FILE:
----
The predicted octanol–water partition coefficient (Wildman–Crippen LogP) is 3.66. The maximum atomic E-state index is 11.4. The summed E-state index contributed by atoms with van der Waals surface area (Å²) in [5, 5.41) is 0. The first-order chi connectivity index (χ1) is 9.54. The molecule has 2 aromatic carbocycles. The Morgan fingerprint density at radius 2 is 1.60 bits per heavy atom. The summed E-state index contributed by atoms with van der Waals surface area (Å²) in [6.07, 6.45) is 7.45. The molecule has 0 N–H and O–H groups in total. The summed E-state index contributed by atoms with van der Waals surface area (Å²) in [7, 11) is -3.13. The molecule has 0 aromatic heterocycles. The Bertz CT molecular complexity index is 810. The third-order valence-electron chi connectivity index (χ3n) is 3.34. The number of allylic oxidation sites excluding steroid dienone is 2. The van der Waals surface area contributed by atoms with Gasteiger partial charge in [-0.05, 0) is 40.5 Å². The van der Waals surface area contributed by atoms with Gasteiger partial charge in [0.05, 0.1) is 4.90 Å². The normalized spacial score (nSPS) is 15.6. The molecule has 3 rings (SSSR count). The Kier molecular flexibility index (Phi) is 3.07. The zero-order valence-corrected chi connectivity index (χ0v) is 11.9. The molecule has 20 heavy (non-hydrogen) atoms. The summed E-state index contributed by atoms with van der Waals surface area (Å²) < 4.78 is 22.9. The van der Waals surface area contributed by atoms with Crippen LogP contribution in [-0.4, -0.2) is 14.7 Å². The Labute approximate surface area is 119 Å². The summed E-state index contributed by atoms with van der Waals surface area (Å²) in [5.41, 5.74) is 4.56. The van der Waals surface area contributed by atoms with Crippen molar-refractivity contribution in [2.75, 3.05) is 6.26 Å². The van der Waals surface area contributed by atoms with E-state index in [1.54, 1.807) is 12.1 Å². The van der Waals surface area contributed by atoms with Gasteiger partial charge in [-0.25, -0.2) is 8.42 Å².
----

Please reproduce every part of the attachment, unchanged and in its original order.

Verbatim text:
The predicted octanol–water partition coefficient (Wildman–Crippen LogP) is 3.66. The maximum atomic E-state index is 11.4. The summed E-state index contributed by atoms with van der Waals surface area (Å²) in [5, 5.41) is 0. The first-order chi connectivity index (χ1) is 9.54. The molecule has 2 aromatic carbocycles. The Morgan fingerprint density at radius 2 is 1.60 bits per heavy atom. The summed E-state index contributed by atoms with van der Waals surface area (Å²) in [6.07, 6.45) is 7.45. The molecule has 0 N–H and O–H groups in total. The summed E-state index contributed by atoms with van der Waals surface area (Å²) in [7, 11) is -3.13. The molecule has 0 aromatic heterocycles. The Bertz CT molecular complexity index is 810. The third-order valence-electron chi connectivity index (χ3n) is 3.34. The number of allylic oxidation sites excluding steroid dienone is 2. The van der Waals surface area contributed by atoms with Gasteiger partial charge in [-0.05, 0) is 40.5 Å². The van der Waals surface area contributed by atoms with Gasteiger partial charge in [0.05, 0.1) is 4.90 Å². The normalized spacial score (nSPS) is 15.6. The molecule has 3 rings (SSSR count). The Kier molecular flexibility index (Phi) is 3.07. The zero-order valence-corrected chi connectivity index (χ0v) is 11.9. The molecule has 20 heavy (non-hydrogen) atoms. The summed E-state index contributed by atoms with van der Waals surface area (Å²) < 4.78 is 22.9. The van der Waals surface area contributed by atoms with Crippen LogP contribution in [-0.4, -0.2) is 14.7 Å². The Labute approximate surface area is 119 Å². The summed E-state index contributed by atoms with van der Waals surface area (Å²) in [5.41, 5.74) is 4.56. The van der Waals surface area contributed by atoms with Crippen molar-refractivity contribution in [2.75, 3.05) is 6.26 Å². The van der Waals surface area contributed by atoms with E-state index in [1.54, 1.807) is 12.1 Å². The van der Waals surface area contributed by atoms with Gasteiger partial charge in [-0.25, -0.2) is 8.42 Å².